WASHINGTON, D.C. — The human rights office for the Archdiocese of San Salvador is taking the country’s judicial system to task, urging the prompt prosecution of those responsible in the assassination of St. Oscar Arnulfo Romero, calling for an end to “creative” excuses for not doing so.
A Nov. 28 statement from Tutela de Derechos Humanos del Arzobispado de San Salvador, the archdiocese’s office of human rights, said excuses and barriers have been used for more than 38 years (since Romero’s assassination) for “not carrying out justice,” not just in his killing but in the killing of thousands of Salvadorans, including many Catholics who were murdered, tortured and disappeared during the country’s 1980-92 conflict.
On Oct. 23, days after the Catholic Church declared Salvadoran Archbishop Romero a saint, a judge in El Salvador issued a capture order for Alvaro Rafael Saravia, a former military captain suspected of killing the religious leader in 1980 as the archbishop celebrated Mass. But there’s frustration that even though the order was issued, nothing will happen to bring Saravia and others to justice, said Father Estefan Turcios Carpano, director of the archdiocese’s human rights office, in a Nov. 29 telephone interview with Catholic News Service.
Saravia, who for years has been a suspect in the killing, remains at large and is believed to be in hiding. The letter from the human rights office said Saravia, as well as other government and guerilla agents — former right-wing military strongman Roberto D’Aubisson; Saravia’s chauffeur, Armando Garay; Mario Molina, a former president’s son suspected of hiring St. Romero’s hit men — have to be brought to justice for the killing. All were named in a U.N. Truth Commission report that investigated the archbishop’s assassination.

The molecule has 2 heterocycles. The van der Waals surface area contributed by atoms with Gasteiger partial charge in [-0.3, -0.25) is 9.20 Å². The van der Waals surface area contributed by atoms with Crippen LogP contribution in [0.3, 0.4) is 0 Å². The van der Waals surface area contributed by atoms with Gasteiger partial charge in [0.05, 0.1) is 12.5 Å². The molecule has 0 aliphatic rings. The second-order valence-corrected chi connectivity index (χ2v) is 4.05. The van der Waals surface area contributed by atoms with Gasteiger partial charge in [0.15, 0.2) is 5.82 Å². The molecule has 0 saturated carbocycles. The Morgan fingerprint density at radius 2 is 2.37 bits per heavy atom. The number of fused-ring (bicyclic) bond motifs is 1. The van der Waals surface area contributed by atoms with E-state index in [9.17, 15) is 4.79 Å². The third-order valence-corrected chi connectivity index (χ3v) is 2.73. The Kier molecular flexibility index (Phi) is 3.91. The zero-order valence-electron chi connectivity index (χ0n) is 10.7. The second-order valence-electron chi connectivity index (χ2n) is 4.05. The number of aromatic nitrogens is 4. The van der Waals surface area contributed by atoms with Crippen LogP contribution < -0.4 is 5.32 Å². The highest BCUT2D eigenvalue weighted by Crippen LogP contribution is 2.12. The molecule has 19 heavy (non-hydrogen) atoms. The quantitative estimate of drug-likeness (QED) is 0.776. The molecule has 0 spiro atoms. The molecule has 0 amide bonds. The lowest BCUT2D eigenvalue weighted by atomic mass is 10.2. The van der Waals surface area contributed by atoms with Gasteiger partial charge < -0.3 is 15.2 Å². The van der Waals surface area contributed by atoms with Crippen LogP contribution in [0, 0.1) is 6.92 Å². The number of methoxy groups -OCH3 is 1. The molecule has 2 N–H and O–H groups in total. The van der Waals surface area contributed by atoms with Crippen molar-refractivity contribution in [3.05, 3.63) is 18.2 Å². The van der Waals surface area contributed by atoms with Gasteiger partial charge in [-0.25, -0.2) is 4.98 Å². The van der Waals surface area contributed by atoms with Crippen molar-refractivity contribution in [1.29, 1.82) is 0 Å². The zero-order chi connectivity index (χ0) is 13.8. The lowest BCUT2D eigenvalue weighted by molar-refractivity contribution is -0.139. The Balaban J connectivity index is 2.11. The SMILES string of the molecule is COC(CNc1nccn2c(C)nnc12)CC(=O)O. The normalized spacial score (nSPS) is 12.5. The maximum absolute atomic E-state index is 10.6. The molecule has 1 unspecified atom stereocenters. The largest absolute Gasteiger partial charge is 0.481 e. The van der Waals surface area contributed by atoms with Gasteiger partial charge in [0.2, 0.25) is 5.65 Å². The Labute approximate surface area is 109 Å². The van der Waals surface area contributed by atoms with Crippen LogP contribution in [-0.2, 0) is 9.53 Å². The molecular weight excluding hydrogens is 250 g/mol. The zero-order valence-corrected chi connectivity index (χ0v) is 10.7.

El Salvador’s office of the attorney general has conducted the case in a “slow and ineffective” manner, the human rights office letter said. It’s time for justice for Romero and for other victims killed “by the right and the left” during the conflict, Turcios told CNS.
“What barriers will now be used as excuses for not establishing the truth and to not prosecute all those responsible for the serious human rights violations that occurred during the armed conflict?” the letter asked. “An amnesty law expelled from the legal system? A new amnesty law disguised as reconciliation for peace? … Lack of resources? Disinterest in carrying justice? That it would continue to minimize the atrociousness of the oppression suffered by the Salvadoran people? That it would reopen wounds that have not yet healed?”
For years, prosecution of a slew of cases involving crimes that took place in El Salvador during the civil war proved fruitless because of a 1993 amnesty law that prevented prosecution of military human rights violations tied to the war. However, in 2016, the 1993 law was thrown out by the country’s highest court, and the case involving the killing of Romero was reopened the following year. The case has not advanced, even as courts keep issuing arrest orders that go unfulfilled. It’s hard to tell whether that’s their real intention, to seek justice, but “I certainly hope so,” said Turcios.
The letter, also published Nov. 25 in Orientacion, the archdiocese’s weekly newspaper, said the Salvadoran people are “thirsty for truth, justice and peace,” and achieving justice means transparency and documentation that would identify who gave orders, what they were, in the country’s massacres, tortures and “forced disappearances.”